The health risks of tobacco use are long known, and it should come as no surprise that smoking affects your oral health as well as your throat and lungs. The effects it can have on your mouth are widely varied, and they can range from something as simple as bad breath to serious conditions like oral cancer. If you are looking for a list of reasons to quit smoking, then the following list of conditions caused by smoking can serve as a starting point:
- Discolored teeth
- Bone loss in the jaw
- Increased plaque and tartar buildup
- Bad breath
- Inflamed salivary glands, particularly on the roof of your mouth
- Lower healing rate from oral injury or surgery
- Increased risk of leukoplakia, or discoloration of the mouth
- Increased risk of gum disease
- Increase risk of oral cancer
Many of these are very serious and can lead to you losing your teeth, such as gum disease. Others are potentially life-threatening if not treated early. Oral cancer in particular can be deadly. Gum disease and cancer may be two of the worst oral health problems smokers face, so we will go into a little more detail on each one.
Smoking and Gum Disease
Healthy gums will hold your teeth in place and protect the roots from infections. If the gums become infected by bacteria, then you may experience redness and swelling, bleeding, and painful chewing, which are all symptoms of gingivitis. Eventually, the gums may retract from the teeth, a condition called periodontitis.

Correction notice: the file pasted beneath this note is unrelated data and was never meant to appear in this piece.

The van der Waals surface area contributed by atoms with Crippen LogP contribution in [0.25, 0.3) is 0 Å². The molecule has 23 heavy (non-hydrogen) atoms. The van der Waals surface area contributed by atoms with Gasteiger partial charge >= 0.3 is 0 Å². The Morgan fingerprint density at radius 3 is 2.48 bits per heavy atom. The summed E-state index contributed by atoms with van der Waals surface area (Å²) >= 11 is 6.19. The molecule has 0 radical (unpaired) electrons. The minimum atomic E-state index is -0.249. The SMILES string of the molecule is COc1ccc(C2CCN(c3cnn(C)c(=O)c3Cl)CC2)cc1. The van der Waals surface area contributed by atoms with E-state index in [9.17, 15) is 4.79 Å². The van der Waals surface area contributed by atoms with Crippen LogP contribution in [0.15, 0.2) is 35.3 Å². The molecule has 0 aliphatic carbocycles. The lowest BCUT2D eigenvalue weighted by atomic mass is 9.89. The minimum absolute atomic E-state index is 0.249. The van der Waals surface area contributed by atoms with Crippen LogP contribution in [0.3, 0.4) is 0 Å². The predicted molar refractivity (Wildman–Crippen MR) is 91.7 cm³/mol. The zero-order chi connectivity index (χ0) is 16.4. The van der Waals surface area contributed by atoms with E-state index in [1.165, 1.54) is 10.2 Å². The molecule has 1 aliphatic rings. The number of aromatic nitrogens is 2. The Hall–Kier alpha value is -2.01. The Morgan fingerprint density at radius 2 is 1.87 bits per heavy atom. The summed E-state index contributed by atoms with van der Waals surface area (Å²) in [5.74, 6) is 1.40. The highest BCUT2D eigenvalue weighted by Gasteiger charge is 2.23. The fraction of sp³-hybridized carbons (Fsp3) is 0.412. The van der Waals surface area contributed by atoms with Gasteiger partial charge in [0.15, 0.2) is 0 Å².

Smoking contributes to gum disease in a couple of ways. First of all, it diminishes gum cell function by affecting blood flow, which is necessary for healing and getting proper nutrients. Secondly, smoking also lowers your immune system, thus making it more likely for bacteria to infect the gums. Studies have shown that smoking makes you seven times more likely to develop gum disease.
Smoking and Oral Cancer
Smoking cigarettes, pipes, and cigars all pump deadly chemicals into your body. Many of these chemicals cause genetic changes in cells, which leads to cancer. Since smoke travels through the mouth, throat, and lungs, using tobacco leads primarily toward mouth, throat, and lung cancer, and it is associated with a six times increase in the risk of developing oral cancer. When combined with heavy alcohol intake, this risk increases astronomically.
Some of the symptoms of oral cancer are:
- Swelling, lumps, or rough spots
- Random bleeding, numbness, or pain in the mouth
- Pain or numbness in the mouth or neck
- Sores or velvety white/red patches in the mouth
- Difficulty chewing or swallowing
- Chronic hoarseness or sore throat
- Ear pain
- Changes in the way teeth fit together
If you notice any of these symptoms, and especially if they seem to have come out of nowhere, then contact a dentist immediately.
Dental Care Options
If you are looking for help restoring your oral health after a lifetime of smoking, then contact Lynn Dental Care today. Dr. Lynn and his staff have decades of experience with a wide variety of dental procedures, and we are committed to the highest quality care. For more information, don’t hesitate to contact us.